Pakistan is currently engaged in the final phase of talks with the IMF to release the next tranche of $1 billion under its $6 billion three-year Extended Fund Facility and negotiations have stalled over the Fund’s demand that the Nepra Ordinance be passed before things can move forward towards any approvals. Another agenda item of these talks is to reach an agreement over next year’s budget to be tabled in the National Assembly in the coming days. The Nepra Ordinance is significant as it will give the regulator the power to automatically increase electricity prices without seeking approval from Cabinet and would additionally allow the government to levy surcharges on consumers. Going by the way the opposition parties were fighting amongst themselves in Parliament during the Budget discussion session, resulting in a walkout as well, the government should not have much trouble passing the IMF-specific legislation. They were able to pass a few key ordinances, including an extension in the NAB Ordinance 1999. By satisfying the IMF in this regard, the government would be securing much needed future funding to finance its external debt as the IMF nod would encourage other lenders such as The World Bank and others to provide support as well.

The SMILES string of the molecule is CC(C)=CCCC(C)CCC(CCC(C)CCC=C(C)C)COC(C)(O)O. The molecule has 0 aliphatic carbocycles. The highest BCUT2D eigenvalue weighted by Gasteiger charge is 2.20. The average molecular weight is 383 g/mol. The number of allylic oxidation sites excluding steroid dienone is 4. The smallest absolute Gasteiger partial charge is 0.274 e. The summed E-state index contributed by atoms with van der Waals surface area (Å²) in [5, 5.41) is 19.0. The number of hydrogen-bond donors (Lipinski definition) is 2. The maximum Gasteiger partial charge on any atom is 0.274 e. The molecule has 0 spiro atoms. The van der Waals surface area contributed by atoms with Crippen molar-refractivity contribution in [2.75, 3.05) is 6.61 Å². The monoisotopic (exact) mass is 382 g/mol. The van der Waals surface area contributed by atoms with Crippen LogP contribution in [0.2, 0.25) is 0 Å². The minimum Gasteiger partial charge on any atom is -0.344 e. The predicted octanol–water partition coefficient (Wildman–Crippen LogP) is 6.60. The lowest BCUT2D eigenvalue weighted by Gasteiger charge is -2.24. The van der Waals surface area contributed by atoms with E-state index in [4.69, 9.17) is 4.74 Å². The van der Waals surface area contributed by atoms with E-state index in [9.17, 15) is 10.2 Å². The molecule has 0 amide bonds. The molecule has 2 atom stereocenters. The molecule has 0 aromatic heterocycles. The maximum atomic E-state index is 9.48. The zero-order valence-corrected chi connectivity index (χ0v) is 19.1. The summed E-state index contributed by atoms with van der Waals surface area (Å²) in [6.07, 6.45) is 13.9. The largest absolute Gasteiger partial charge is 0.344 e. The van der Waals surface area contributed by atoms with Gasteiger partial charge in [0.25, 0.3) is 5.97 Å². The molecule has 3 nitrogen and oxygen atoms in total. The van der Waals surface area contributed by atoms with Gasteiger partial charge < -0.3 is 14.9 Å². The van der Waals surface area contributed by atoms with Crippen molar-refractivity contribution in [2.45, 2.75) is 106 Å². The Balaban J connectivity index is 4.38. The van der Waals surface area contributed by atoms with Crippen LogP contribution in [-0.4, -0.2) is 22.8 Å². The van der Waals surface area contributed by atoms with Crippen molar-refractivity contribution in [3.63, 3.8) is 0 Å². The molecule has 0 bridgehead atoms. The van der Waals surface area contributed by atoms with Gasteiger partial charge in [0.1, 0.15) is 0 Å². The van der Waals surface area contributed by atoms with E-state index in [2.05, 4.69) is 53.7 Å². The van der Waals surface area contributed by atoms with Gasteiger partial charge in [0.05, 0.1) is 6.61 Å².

However, the rise in electricity tariffs of around Rs 5.65 per unit in six phases to recover an additional Rs 884 billion from consumers through June 2023 due to the Nepra Ordinance, comes with a political cost. Prime Minister Imran Khan and his newly appointed Finance Minister Shaukat Tarin have perhaps overcommitted to the public after promising to get the IMF to agree on no power rate hikes in the near future. One way to avoid these hikes would be to reduce the circular debt through improvements in efficiency that would reduce power generation costs.
Going by this government’s track record of an inability to introduce and execute reforms in the energy sector, achieving higher efficiency does not seem possible. The same goes for the costs incurred through widespread and unchecked electricity theft. Reduction in line losses is another way to go about this but that would require significant investment in infrastructure, money which would be hard to find. It seems the public should brace itself for another bout of high inflation as electricity prices start to rise once again.